Now a dual classic winner with victories in the Kentucky Derby and Preakness, the saga of unbeaten Justify (by Scat Daddy) is bookended by major mares both today and at the beginning of the 20th century.
Justify’s dam, like the colt himself, was bred in Kentucky by John Gunther’s Glennwood Farm near Versailles. Gunther’s daughter Tanya runs the operation, and she noted that “Justify does in fact look a lot like his mum,” the stakes-placed Ghostzapper mare Stage Magic, and “Stage Magic possibly has more musculature than her dam,” the Pulpit mare Magical Illusion.
“Stage Magic is an attractive mare with good size and scope,” Tanya Gunther said, “and is a bright chestnut with a white blaze. Magical Illusion (second dam of Justify) was also a good-sized chestnut (darker chestnut) mare with a blaze,” although the second dam’s blaze was narrower, Gunther noted.
Glennwood’s good pair of racemares and producers trace back in the female line to a couple of mares who were important in the development of major American bloodlines.
— James R. Keene (center) and his son Foxhall (left) purchased and imported the English-bred mare Sundown, then bred her to Keene’s favorite horse, Domino, who appears multiple times in Justify’s pedigree.
At the other end of this family’s experience in America, the broodmare Sundown was bred in England by J.H. Houldsworth, foaled in 1887 by the good sire Springfield out of Sunshine, by the 1860 Derby winner Thormanby. With an Ayrshire colt of 1893 at side and back in foal to 1891 English Triple Crown winner Common, Sundown was sold to the American breeder and racing man James R. Keene and his son Foxhall Keene.
The colt at side was later named Peep O’Day, and the bay colt became a multiple stakes winner and then a sire. His best-known offspring was the top-class race filly Milkmaid, winner of the 1919 Pimlico Oaks and 22 other races.
Five years after producing Peep O’Day, Sundown foaled a filly by the Keenes’ premier sire Domino, and that filly was named Noonday.
A stakes winner at 2, Noonday became a very important producer with five stakes winners from her foals. Among these were High Noon (Voter), winner of the Toboggan Handicap, and his full sister Suffragette, winner of the Junior Champion Stakes.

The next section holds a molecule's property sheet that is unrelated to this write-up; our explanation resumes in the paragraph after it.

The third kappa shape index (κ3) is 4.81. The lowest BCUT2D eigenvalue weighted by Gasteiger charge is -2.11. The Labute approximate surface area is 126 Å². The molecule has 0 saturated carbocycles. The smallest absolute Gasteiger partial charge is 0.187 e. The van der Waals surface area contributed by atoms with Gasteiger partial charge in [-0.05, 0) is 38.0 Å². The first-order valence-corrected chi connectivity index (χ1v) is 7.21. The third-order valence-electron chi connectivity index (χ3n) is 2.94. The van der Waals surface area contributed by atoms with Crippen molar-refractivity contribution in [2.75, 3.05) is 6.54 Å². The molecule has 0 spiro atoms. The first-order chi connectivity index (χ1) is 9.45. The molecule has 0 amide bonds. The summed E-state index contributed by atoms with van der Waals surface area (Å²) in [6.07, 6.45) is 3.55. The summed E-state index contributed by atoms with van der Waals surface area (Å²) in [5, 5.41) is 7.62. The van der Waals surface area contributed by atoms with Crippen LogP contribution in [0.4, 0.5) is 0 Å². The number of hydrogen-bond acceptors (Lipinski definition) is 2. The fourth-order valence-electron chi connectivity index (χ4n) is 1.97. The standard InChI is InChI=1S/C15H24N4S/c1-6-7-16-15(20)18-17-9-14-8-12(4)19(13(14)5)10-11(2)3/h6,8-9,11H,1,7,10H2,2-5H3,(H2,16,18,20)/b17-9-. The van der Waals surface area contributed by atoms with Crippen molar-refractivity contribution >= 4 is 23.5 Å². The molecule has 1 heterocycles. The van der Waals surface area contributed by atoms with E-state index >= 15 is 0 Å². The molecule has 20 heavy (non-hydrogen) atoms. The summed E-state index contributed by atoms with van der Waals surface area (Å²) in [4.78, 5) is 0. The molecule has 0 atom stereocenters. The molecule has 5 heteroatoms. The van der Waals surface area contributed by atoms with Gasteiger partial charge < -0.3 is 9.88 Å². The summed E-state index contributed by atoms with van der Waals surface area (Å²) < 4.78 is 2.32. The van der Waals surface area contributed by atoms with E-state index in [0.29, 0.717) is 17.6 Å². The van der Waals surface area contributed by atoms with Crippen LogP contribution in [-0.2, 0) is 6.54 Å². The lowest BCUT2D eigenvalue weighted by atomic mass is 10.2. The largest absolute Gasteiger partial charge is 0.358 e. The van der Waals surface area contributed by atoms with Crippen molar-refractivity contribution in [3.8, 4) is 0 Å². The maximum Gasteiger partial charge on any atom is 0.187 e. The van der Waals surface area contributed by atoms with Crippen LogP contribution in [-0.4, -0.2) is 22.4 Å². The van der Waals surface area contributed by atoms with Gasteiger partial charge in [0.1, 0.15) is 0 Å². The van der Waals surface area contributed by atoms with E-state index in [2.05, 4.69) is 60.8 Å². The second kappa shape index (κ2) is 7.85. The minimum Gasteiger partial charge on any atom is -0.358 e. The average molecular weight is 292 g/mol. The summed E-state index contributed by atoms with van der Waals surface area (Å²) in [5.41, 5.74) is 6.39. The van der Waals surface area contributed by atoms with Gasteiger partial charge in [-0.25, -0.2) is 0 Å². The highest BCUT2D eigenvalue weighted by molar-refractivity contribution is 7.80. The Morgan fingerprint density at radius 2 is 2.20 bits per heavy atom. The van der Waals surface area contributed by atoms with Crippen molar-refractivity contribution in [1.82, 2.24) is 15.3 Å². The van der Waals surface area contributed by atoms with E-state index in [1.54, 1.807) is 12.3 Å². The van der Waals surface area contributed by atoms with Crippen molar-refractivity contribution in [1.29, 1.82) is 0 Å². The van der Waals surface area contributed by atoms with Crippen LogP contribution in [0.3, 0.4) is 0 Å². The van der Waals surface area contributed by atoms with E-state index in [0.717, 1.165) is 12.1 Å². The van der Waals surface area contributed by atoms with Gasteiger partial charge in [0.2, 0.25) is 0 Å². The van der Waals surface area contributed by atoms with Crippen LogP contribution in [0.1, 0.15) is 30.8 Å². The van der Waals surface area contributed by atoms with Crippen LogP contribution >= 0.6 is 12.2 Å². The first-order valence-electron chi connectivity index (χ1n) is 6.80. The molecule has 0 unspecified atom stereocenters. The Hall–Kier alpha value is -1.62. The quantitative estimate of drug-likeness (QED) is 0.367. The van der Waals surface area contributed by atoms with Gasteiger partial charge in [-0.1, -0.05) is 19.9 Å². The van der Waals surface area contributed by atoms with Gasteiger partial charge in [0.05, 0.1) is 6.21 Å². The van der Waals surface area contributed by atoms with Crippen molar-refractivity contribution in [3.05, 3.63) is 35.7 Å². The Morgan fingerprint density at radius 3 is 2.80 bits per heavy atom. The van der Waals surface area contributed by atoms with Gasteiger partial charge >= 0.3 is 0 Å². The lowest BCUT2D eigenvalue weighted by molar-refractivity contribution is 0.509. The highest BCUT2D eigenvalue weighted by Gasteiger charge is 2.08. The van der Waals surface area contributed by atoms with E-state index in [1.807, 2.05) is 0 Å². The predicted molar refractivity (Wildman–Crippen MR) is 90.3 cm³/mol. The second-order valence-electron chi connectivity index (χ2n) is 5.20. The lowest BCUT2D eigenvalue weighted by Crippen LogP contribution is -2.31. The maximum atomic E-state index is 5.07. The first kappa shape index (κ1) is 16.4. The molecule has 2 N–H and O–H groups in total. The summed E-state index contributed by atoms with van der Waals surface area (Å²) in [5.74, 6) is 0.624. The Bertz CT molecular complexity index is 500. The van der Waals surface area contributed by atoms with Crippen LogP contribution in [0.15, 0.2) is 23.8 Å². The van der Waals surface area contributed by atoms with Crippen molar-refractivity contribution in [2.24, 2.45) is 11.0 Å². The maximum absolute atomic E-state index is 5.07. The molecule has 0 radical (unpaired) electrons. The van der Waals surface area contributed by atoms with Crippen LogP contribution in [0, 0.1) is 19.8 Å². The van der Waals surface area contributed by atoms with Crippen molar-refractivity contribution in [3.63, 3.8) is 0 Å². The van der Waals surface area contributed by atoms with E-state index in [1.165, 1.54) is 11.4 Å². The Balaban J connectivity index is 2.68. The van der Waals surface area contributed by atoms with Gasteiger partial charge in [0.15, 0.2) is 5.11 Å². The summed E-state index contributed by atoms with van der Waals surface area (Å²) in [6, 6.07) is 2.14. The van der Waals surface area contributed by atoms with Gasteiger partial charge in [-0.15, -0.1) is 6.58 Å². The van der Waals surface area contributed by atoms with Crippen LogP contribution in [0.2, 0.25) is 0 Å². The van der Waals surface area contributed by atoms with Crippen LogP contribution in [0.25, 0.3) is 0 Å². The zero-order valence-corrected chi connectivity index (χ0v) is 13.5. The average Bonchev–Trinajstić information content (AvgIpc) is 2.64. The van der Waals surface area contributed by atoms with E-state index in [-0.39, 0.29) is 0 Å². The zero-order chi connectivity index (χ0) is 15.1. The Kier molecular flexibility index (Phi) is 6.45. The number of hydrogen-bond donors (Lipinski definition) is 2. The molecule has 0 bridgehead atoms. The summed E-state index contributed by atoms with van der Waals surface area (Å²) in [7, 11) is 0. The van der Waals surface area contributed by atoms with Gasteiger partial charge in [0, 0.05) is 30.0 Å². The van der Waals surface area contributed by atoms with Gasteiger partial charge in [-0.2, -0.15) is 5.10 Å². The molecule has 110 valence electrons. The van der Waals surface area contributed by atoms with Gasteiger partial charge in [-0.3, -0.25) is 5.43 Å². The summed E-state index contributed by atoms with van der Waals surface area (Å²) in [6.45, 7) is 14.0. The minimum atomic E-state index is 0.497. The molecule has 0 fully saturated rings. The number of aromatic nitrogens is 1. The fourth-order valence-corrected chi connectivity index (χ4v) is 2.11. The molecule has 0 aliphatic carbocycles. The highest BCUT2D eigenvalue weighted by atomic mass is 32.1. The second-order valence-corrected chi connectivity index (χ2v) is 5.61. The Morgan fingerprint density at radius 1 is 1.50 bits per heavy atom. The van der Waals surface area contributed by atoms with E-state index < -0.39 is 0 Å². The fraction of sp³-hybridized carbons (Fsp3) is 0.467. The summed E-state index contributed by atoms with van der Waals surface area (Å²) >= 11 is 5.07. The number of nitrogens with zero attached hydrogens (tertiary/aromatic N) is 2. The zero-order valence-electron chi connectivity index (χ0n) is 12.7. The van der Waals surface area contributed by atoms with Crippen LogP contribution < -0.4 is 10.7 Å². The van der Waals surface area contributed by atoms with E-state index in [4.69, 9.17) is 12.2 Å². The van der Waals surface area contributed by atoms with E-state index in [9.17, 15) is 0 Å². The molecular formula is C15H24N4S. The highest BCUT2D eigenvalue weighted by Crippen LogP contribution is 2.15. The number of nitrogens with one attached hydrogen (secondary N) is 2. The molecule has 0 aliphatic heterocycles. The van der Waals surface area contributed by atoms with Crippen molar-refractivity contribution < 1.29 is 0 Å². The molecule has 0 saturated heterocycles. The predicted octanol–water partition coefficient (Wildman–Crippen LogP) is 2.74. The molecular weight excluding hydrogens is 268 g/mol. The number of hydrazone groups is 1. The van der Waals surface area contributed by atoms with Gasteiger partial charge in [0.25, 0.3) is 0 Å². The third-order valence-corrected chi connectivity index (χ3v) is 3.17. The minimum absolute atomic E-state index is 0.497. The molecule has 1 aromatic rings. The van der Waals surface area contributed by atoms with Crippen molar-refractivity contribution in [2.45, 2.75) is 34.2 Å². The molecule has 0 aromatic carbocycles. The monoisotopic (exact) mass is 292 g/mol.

A third stakes winner out of Noonday was Hudson Stakes winner High Time, a very handsome and very fast son of the Domino grandson Ultimus. Ultimus was one of the most closely inbred stallions of significance in the breed, with Domino as the sire of both his sire and dam, and High Time was out of the Domino mare Noonday, making High Time inbred to the “Black Whirlwind” 3x3x2.
High Time was arguably an even better sire than Ultimus and perhaps better than any other sire from the Domino male line, except for Domino’s son Commando, the sire of Colin, Celt, and other notables.
Leading national sire in 1928, High Time also led the broodmare sire list in 1936 and 1940. His best-known racer was the top-class performer Sarazen, a top 2-year-old and winner of one of the great international specials.
— Colin was probably Keene’s best racehorse. The unbeaten and most celebrated son of Domino’s best son Commando won all 15 of his races, and his daughter Noontide is the 11th dam of Justify.
Noonday’s foal of 1915 was Noontide, a daughter of the unbeaten Colin mentioned above. A marvel on the racecourse, Colin was a shy breeder, had only 83 reported foals as a result, and yet is represented widely in pedigrees through a minority of these descendants, including our current classic winner.
The female family of Justify went through the hands of some of the country’s leading breeders, such as Wickliffe Stud that owned Colin for a time, Ethel Jacobs (wife of trainer Hirsch Jacobs), Louis B. Mayer, Leslie Combs, Elizabeth Graham’s Maine Chance Farm, Farnsworth Farms in Florida, and Joseph Allen, who bred the classic winner’s second dam Magical Illusion (Pulpit).
Glennwood Farm acquired Magical Illusion at the 2005 Keeneland January sale for $425,000 as a broodmare prospect. One of four stakes-placed racers out of G3 stakes winner Voodoo Lily (Baldski), Magical Illusion had won three of six starts and finished third in the Grade 1 Coaching Club American Oaks behind Ashado.
The mare’s second foal for Glennwood was Stage Magic, by Horse of the Year Ghostzapper, and the chestnut filly ran second or third in four stakes, including the G3 Gardenia Stakes at Ellis Park.
Stage Magic’s first foal for Glennwood was The Lieutenant (Street Sense), who won the G3 All American Stakes at Golden Gate on May 28, and Justify is the mare’s third foal. Since then, Stage Magic has a 2-year-old filly by Pioneerof the Nile named Egyptian Storm, a yearling colt by Will Take Charge, and a colt of 2018 by Pioneerof the Nile.
And the line that led to our potential Triple Crown winner of 2018 began with the Keenes’ purchase of a well-bred young mare in foal to an English Triple Crown winner more than a century ago.